Government outlines stance over independent regulator as Premier League clubs air grievances
The government says it will work "at pace" to explore how to establish an independent regulator that will oversee the governance of football, with secretary of state Nadine Dorries confiming in a statement to the Commons and Lords that it endorses the leading recommendation in Tracey Crouch's fan-led review.
Last night Crouch published a 162-page report after six months of speaking to stakeholders across the game, including 130 supporter groups and executives from clubs at all levels of the pyramid. The review makes a total of 47 recommendations, including a transfer levy being added to deals involving Premier League clubs, and many will be dependent on a regulator that is created by an Act of Parliament.
While top-flight teams are expected to lobby against the introduction of a regulator, with Aston Villa's Christian Purslow the first to speak publicly against the idea, its existence will ultimately come down to willpower at Westminster.
"We are at a turning point for football in this country," Dorries said in a statement. "The review is a detailed and worthy piece of work that will require a substantive response and plan of action from across government.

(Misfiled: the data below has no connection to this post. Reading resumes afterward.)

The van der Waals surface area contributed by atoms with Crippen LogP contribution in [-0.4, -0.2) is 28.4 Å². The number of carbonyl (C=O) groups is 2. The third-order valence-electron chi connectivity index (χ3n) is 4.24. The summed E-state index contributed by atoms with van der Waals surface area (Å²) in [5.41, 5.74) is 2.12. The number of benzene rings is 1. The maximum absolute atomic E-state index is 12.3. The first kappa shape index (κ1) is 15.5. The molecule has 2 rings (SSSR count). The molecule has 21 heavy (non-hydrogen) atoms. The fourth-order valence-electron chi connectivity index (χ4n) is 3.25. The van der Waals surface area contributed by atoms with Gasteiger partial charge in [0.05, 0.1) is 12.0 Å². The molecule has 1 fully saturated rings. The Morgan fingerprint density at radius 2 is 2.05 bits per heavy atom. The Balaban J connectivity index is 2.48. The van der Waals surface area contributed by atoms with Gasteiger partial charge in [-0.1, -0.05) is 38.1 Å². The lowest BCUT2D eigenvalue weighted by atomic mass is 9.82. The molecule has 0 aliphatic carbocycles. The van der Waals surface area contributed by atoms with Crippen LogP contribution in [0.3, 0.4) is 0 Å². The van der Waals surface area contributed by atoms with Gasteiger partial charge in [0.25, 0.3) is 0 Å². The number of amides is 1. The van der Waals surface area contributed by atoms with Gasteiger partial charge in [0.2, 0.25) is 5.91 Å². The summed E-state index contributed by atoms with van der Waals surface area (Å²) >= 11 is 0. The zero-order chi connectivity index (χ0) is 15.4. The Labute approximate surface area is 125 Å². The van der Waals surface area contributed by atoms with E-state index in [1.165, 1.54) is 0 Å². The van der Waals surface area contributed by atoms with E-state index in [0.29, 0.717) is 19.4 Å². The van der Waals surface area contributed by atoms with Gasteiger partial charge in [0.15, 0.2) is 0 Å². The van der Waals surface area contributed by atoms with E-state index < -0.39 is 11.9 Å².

"But the primary recommendation of the review is clear, and one the government chooses to endorse in principle today: that football requires a strong, independent regulator to secure the future of our national game.
"The government will now work at pace to determine the most effective way to deliver an independent regulator, and any powers that might be needed."
Speaking to football.london on Wednesday evening, Crouch said that she was "optimistic" that the government will follow through on her proposals and believes the independent regulator could feature in the next Queen's Speech.
“It’s up to the government to make a statement on it, to decide what it agrees with,” she said. “Hopefully all of it because it is a package. In terms of the implementation it will require statutory regulation so it will have to bring forward that legislation, presumably in the next Queen’s Speech.
“There is a recommendation in there around establishing a shadow regulator so they can start forming the principles, guidelines and everything else so it can hit the ground running.”